However, one of the most important Android features that allows you to start building complex applications quickly is that your application can start activities and services of existing applications very easily.

What this means is you do not need to “reinvent the wheel” every time you create an application. If your application needs to use the camera so a user can take a picture, there is no need to write the code for the camera because it already exists. All you need to do is start the activity for the camera application and your application will automatically have full control of the camera and any pictures that are recorded using the camera activity.

This is great news for you because you can create useful applications that use existing code almost exclusively. Not only does this significantly cut down the learning curve, but it also makes programming in Android lots of fun.  Android App Development Fundamentals II dives into some of the more advanced features of Android programming. Instead of focusing on monotonous coding techniques, you can focus on making your app do cool new things.

Creating Apps

With a basic understanding of how the Android operating system works, you can start building your own applications. There are two main ways that modern developers actually create applications. Each has benefits and drawbacks and often you will find that a combination of the two provides the best results.

Eclipse IDE

If you have any programming experience, you are probably familiar with the term Interactive Development Environment (IDE). These programs allow users to create applications using a Graphical User Interface (GUI). Unlike old-school programming, which was done exclusively in a text editor, an IDE lets you drag and drop many of your application’s components into a visual window.

For Android, the best IDE is Eclipse. Eclipse is well-known as a Java IDE that can create and package job applications quickly. Since Android is based on Java, it only makes sense that this IDE should also be used when you create Android applications.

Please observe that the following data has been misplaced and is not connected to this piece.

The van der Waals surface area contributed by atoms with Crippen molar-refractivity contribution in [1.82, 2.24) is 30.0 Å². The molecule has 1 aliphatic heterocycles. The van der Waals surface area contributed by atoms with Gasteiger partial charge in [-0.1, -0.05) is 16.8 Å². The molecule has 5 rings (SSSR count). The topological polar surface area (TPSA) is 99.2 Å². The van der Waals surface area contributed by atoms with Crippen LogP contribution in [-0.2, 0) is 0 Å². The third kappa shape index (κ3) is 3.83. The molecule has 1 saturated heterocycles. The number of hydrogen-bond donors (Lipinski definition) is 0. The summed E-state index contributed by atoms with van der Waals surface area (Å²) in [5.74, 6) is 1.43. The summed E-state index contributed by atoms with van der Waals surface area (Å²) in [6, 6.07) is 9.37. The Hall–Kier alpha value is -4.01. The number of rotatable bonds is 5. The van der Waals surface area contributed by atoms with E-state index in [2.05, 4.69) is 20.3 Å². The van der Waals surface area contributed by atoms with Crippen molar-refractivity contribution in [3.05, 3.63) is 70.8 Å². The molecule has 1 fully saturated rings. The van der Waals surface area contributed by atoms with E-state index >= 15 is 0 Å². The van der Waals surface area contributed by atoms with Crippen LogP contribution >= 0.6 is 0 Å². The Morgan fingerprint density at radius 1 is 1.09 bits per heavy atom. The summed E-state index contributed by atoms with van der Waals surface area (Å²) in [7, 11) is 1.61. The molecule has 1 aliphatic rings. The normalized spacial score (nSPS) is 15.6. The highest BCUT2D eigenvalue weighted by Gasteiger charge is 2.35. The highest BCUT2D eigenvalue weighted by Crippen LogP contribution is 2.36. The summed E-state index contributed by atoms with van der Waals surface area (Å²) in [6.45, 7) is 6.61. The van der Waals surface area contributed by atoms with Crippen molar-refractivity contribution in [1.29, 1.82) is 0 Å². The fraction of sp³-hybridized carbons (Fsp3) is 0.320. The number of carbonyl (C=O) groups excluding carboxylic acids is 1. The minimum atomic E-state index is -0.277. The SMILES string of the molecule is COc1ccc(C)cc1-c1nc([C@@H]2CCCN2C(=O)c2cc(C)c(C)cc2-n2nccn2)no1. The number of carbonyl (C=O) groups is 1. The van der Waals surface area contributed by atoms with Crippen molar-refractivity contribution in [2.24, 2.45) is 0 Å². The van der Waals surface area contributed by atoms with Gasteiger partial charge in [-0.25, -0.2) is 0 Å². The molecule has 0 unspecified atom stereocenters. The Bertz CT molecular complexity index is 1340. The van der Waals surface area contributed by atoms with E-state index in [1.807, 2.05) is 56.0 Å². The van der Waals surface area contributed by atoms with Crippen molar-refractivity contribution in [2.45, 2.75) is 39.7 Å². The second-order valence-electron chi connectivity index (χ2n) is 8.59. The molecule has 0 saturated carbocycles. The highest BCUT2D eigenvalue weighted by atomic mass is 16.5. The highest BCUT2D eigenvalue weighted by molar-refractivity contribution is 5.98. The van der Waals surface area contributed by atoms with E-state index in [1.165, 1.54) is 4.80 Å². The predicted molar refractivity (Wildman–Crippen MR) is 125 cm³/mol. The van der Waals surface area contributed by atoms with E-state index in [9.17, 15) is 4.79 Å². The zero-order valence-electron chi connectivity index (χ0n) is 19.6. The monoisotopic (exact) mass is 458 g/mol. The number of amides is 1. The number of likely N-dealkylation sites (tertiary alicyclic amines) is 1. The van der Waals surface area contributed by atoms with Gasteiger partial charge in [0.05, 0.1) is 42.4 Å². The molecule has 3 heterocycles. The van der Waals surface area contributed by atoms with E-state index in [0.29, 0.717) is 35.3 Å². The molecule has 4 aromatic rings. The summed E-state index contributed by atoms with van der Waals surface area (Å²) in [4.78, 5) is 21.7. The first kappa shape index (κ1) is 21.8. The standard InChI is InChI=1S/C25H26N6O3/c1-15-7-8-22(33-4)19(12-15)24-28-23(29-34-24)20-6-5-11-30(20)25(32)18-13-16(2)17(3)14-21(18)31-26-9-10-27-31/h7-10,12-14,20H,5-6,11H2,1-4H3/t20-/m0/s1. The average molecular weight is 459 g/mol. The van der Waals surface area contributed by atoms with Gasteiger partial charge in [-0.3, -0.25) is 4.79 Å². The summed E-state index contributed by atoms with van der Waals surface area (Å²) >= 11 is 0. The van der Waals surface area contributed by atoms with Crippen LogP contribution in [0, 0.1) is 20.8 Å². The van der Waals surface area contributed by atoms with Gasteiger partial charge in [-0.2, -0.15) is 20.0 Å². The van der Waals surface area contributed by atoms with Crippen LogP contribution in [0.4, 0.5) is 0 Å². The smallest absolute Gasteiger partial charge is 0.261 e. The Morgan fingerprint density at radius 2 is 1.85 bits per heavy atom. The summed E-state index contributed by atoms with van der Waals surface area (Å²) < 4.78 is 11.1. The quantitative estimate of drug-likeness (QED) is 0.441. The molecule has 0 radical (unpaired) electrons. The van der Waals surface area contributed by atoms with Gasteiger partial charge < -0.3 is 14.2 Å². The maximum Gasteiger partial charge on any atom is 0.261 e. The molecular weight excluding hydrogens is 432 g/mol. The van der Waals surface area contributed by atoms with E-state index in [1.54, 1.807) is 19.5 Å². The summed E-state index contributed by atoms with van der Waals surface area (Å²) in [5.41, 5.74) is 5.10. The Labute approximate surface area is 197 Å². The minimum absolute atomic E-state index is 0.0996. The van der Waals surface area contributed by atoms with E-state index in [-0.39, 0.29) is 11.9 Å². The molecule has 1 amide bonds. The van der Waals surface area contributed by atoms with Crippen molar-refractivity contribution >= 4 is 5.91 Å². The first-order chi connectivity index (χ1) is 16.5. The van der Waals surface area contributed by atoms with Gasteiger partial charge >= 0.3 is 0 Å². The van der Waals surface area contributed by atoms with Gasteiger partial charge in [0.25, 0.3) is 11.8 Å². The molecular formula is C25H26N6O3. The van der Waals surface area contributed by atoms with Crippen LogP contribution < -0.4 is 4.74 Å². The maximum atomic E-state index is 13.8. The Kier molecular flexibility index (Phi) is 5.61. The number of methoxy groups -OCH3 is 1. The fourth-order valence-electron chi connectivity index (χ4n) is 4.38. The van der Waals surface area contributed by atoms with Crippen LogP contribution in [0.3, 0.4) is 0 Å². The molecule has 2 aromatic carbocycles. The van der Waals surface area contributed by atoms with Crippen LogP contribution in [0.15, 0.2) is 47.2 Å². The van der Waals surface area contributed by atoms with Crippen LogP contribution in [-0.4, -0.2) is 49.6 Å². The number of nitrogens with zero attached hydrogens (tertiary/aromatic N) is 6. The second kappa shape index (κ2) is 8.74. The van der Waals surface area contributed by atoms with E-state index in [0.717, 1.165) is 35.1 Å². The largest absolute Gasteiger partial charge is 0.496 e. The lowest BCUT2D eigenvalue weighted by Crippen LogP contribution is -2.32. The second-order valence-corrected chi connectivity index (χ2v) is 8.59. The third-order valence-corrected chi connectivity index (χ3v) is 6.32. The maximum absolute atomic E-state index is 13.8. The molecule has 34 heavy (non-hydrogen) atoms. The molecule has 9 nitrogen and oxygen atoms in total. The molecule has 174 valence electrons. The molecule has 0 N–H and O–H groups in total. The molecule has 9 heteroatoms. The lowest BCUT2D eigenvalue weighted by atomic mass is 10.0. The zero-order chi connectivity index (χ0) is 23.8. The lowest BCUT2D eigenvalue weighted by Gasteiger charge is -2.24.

To make things even easier, there is an Android plug-in available for Eclipse. Once downloaded and installed, this plug-in allows you to emulate Android devices and test your application before actually deploying it to a physical device.

The advantage of using an IDE is that you get complete control over creating your application. Although many of the visual elements can be created automatically, almost all of the coding must be created manually. Although this requires slightly more work, the extra control you gain will become particularly useful as you become more proficient at developing Android applications.

Unfortunately, using an IDE such as Eclipse does have a steeper learning curve and could seem overwhelming when you’re first starting out. The good news is that there is another, even easier, option available.

MIT App Inventor

Originally created by Google, MIT took over the App Inventor project and now offers a publicly available solution that allows almost anyone to create Android applications. The App Inventor is almost exclusively GUI based – meaning that hardly any programming experience is required to begin creating functional Android applications.

Keep in mind that some coding is required, especially if your application uses unique features not natively included in the Android operating system.

Either way, the App Inventor is by far the quickest and easiest way for you to produce your own Android applications that look good and provide useful functionality. You will learn a great deal about how different Android elements work together and may find yourself quickly adopting the Eclipse IDE for greater control.

The number of people relying on Android as their preferred mobile platform continues to grow every day. It is an exciting field and there is always room for new developers. Whether you create something completely unique or improve upon an existing design, your application could quickly find itself on the Bestseller list in the Google Play Store with a little bit of practice and determination.